Bridget dropped back into her seat with a profound sigh. Presently the dinner gong sounded, and Miss Patience put away her papers and accounts, and shutting up her desk, prepared to leave the room. Bridget got up too. "I am glad that is dinner," she said; "I'm awfully hungry. May I go up to my room to tidy myself, Miss Patience?"Alice, Violet, and several more of the little girls were running and tumbling up the grassy slope.[Pg 49] The moment they saw Mrs. Freeman they ran to her.[Pg 70]
"Nothing in the world could be stupider than French poetry," she muttered. "How am I to get this into my head? What a nuisance Olive is with her stories—she[Pg 46] has disturbed my train of thoughts. Certainly, it's no affair of mine what that detestable wild Irish girl does. I shall always hate her, and whatever happens I can never get myself to tolerate Evelyn. Now, to get back to my poetry. I have determined to win this prize. I won't think of Evelyn and Bridget any more."
"What is it, my dear?" The head mistress drew herself slightly up, and looked in some surprise at her pupil."My dear, I must tell you that I am a little anxious. Hickman took that shying horse, Caspar, to bring Evelyn home. I intended Miss Molly to have been sent for her. Dear Evelyn is still so nervous after her bad illness that I would not for the world have her startled in any way. And really, Caspar gets worse and worse. What is the matter, Janet? You have started now."
rummy app hack trick
These remarks usually turned the tables against Janet May, but they also had another effect. She began to be sparing of her sharp, unkind words in Bridget's hearing. This, however, did not prevent her hating the new girl with the most cordial hatred she had ever yet bestowed upon anyone.Mrs. Freeman took her unwilling hand, led her into Miss Patience's dull little sitting room, which only[Pg 63] looked out upon the back yard, and, shutting the door behind her, left her to her own meditations.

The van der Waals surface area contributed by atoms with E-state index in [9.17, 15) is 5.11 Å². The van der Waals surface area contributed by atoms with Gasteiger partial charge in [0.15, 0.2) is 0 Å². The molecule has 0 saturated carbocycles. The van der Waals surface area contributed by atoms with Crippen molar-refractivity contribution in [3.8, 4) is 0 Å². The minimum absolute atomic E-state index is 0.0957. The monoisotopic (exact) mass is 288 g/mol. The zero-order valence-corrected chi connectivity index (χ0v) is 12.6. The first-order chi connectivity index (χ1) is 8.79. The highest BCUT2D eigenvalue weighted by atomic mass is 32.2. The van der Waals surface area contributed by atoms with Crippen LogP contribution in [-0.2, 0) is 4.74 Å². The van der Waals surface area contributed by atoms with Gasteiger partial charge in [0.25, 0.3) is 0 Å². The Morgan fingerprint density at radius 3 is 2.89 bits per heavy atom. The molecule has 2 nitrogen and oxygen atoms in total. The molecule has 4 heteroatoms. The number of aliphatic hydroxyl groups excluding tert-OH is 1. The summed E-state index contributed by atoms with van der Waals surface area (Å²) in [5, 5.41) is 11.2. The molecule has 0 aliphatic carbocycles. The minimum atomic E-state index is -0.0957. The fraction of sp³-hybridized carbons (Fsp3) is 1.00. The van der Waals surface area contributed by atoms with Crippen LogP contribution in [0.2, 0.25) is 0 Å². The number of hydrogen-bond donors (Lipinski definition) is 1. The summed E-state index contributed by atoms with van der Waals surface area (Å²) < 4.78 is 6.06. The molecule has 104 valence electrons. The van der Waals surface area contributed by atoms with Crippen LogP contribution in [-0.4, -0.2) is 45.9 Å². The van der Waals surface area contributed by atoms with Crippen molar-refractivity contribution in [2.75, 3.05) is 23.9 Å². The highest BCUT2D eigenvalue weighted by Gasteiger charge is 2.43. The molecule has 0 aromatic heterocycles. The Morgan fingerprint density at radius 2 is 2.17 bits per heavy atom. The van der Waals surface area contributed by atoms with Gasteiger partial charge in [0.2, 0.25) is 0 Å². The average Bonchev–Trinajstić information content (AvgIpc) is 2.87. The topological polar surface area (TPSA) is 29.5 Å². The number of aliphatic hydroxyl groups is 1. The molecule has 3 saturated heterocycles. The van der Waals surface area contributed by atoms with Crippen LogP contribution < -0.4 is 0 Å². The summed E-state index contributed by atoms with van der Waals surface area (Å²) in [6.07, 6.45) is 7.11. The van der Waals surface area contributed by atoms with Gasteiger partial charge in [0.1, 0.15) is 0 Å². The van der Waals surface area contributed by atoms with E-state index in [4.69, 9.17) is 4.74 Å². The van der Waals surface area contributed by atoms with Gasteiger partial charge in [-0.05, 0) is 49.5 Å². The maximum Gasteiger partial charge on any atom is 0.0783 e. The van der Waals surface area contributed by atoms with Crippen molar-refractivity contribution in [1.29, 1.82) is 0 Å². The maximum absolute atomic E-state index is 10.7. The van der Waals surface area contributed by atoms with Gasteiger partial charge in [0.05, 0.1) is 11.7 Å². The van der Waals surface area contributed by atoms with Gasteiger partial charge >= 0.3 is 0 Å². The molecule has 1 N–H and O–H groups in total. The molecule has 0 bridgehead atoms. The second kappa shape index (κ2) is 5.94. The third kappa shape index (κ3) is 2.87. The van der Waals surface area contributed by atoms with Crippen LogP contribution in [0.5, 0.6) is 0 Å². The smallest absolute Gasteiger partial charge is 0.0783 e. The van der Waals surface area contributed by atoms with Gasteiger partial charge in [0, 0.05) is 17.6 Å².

Dorothy turned with her companion; they walked along the wide gravel sweep, then entered a narrow path which wound gradually up-hill. They soon reached a rural tower, which was called by the girls "The Lookout," mounted some steep steps, and found[Pg 4] themselves standing on a little platform, where two other girls were waiting to receive them."Now, how old would you think? Just you give a guess. Let me stand in front of you, so that you can take a squint at me. Now, then—oh, I say, stop a minute, I see some more girls coming in. Come along, girls, and help Miss May to guess my age. Now, then, now then, I wonder who'll be right? How you do all stare! I feel uncommonly as if I'd like to dance the Irish jig!"
Caspar was a sensitive horse; even Janet, who had[Pg 48] no physical fear about her, disliked the way he started, and shied sometimes at his own shadow. It was scarcely likely that he would bear the shock which all those excited children would give him.
"The precious love, how nicely she talks, and how I love her gentle, refined words. But, darling, I'm not going to bed, for I'm not tired."
"Look, dear," said the governess. "What is that distant speck? I am so terribly near-sighted that I cannot make out whether it is a carriage or cart of some sort."